International Cooperation in World Cardiology
The Role of the World Heart Federation
From Past to Future
The World Heart Federation is the new name of the International Society and Federation of Cardiology (ISFC), as approved by the General Assembly, which met during the World Congress of Cardiology in Rio de Janeiro, Brazil, in April 1998. The organization was formed in 1978 by a merger of the International Society of Cardiology (a professional organization founded in 1946, with a worldwide membership of national societies of cardiology) and the International Cardiology Federation (an association of heart foundations set up in 1970 to promote fund-raising for research, professional, and public education and community programs). The new World Heart Federation therefore has >50 years’ experience fighting heart disease throughout the world. At present, it brings together national societies of cardiology and heart foundations from 81 countries, as well as “continental” members covering the Asia-Pacific region, Europe, the Americas, and Africa.
In recent years, the World Heart Federation has worked in 2 ways: (1) through its scientific councils, which are engaged in many projects, some of them with the World Health Organization (WHO); and (2) through its heart foundations, now grouped in continental associations, which are very active in public education relating to all aspects of heart health. The fight against tobacco use is 1 important aim of our organization. Very recently, the World Heart Federation has taken a firm position against any settlement with the tobacco companies proposed by the United States of America, which does not give equal treatment to citizens of the United States and citizens of other countries. Heart foundations provide a way for laypeople, many of them affected directly or indirectly by heart disease and stroke, to contribute to the fight against cardiovascular diseases, mainly by adapting the knowledge gained from research and medical practice into health education programs for the public.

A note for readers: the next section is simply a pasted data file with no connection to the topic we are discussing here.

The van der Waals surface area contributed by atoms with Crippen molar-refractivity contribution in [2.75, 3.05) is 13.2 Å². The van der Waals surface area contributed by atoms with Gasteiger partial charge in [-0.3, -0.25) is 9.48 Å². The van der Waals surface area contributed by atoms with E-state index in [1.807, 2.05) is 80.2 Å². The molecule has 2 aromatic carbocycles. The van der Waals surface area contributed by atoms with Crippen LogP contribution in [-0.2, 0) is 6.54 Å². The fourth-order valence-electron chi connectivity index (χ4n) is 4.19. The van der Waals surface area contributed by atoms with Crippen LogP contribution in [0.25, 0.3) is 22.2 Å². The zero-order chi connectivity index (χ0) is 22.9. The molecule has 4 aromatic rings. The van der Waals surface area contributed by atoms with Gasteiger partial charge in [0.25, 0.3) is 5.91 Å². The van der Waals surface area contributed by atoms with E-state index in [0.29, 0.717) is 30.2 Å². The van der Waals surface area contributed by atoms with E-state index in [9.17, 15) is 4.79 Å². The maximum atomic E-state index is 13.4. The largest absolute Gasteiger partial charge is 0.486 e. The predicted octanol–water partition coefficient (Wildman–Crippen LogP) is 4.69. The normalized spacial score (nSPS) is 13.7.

We are convinced that we now have a firm base from which to define the future role of the World Heart Federation in world cardiology. We must provide leadership and support other societies and organizations, especially our continental and national members, in their efforts to promote cardiology worldwide. To do this, we must reach a consensus about our own aims and avoid duplication of activities. We hope to increase even further the collaboration between professional organizations and national heart foundations within the Federation, which would benefit both our fund-raising and our scientific aims. We need to promote joint projects with special emphasis on preventive measures and to fight against cardiovascular diseases in developing countries.
Heart Disease in Developing Countries: The Second Wave
According to the WHO World Health Report 1997,1 circulatory disease (such as heart attacks and stroke) is responsible for 30% of deaths throughout the world (>15 million deaths per year). Cardiovascular disease, including stroke, is the leading cause of mortality in the United States, accounting for >1 in 3 deaths in 1995 (40% of all deaths).2 In all Western countries, ischemic heart disease accounts for the majority of deaths from heart disease.
This “epidemic” of heart disease is now on the decline in developed countries, although it is still the leading cause of death in men over 40 and women over 70 years of age. The US National Heart, Lung, and Blood Institute estimates that in the United States, the mortality rate from ischemic heart disease has declined by 57% from its 1963 peak of 230 per 100 000 person-years,3 4 and the rate of decline could be accelerated further by means of effective education programs to reduce the associated risk factors. However, there is no room for complacency: for the first time since the 1960s, the decline in cardiovascular disease mortality in the United States has leveled off, and rates may actually begin to rise soon, even though mortality from all causes has declined by 33%.5 6
The majority of developing countries and economies in transition are still affected by the “first wave” of heart disease: heart disease of infective origin, especially rheumatic fever/rheumatic heart disease and, in the Americas, Chagas disease. To give an example, Bangladesh has a population of 120 million, of whom 20 million are children between 5 and 15 years of age: the incidence of rheumatic fever is 1 case per 1000 children per year, or 20 000 new cases every year, and probably >30% will need valvuloplasty or open heart surgery.7 On the other hand, the prevalence of Chagas disease in Latin America is ≈20 million, and around 10% of these patients present with heart disease.8 In the Southern Cone countries (Argentina, Brazil, Chile, and Uruguay), the incidence of Chagas disease has greatly decreased as a result of government programs to combat transmission of the vector.9 However, the incidence is still high in Andean and Central American countries due, surprisingly, to transmission through blood transfusions. A clear increase in new cases has been detected in Europe and especially in the United States.10